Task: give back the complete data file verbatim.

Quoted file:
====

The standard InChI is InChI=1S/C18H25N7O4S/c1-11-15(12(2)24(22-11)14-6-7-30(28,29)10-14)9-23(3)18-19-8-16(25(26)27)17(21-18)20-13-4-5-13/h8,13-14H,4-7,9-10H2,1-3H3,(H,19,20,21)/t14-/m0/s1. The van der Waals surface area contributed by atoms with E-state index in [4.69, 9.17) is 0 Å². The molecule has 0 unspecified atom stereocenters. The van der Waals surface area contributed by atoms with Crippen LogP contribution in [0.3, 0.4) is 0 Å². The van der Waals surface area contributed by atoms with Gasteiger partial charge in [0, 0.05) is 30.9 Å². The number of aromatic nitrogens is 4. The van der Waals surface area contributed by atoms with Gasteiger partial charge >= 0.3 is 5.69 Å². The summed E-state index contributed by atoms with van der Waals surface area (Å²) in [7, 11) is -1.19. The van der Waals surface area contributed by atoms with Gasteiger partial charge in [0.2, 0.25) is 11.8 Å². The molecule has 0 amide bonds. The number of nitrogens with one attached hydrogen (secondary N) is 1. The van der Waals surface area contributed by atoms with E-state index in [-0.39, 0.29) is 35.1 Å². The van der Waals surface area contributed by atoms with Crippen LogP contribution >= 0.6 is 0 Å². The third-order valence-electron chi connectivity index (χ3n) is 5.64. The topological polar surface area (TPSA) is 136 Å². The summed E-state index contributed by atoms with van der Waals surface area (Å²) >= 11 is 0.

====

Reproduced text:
The standard InChI is InChI=1S/C18H25N7O4S/c1-11-15(12(2)24(22-11)14-6-7-30(28,29)10-14)9-23(3)18-19-8-16(25(26)27)17(21-18)20-13-4-5-13/h8,13-14H,4-7,9-10H2,1-3H3,(H,19,20,21)/t14-/m0/s1. The van der Waals surface area contributed by atoms with E-state index in [4.69, 9.17) is 0 Å². The molecule has 0 unspecified atom stereocenters. The van der Waals surface area contributed by atoms with Crippen LogP contribution in [0.3, 0.4) is 0 Å². The van der Waals surface area contributed by atoms with Gasteiger partial charge in [0, 0.05) is 30.9 Å². The number of aromatic nitrogens is 4. The van der Waals surface area contributed by atoms with Gasteiger partial charge >= 0.3 is 5.69 Å². The summed E-state index contributed by atoms with van der Waals surface area (Å²) in [7, 11) is -1.19. The van der Waals surface area contributed by atoms with Gasteiger partial charge in [0.2, 0.25) is 11.8 Å². The molecule has 0 amide bonds. The number of nitrogens with one attached hydrogen (secondary N) is 1. The van der Waals surface area contributed by atoms with E-state index in [-0.39, 0.29) is 35.1 Å². The van der Waals surface area contributed by atoms with Crippen LogP contribution >= 0.6 is 0 Å². The third-order valence-electron chi connectivity index (χ3n) is 5.64. The topological polar surface area (TPSA) is 136 Å². The summed E-state index contributed by atoms with van der Waals surface area (Å²) >= 11 is 0.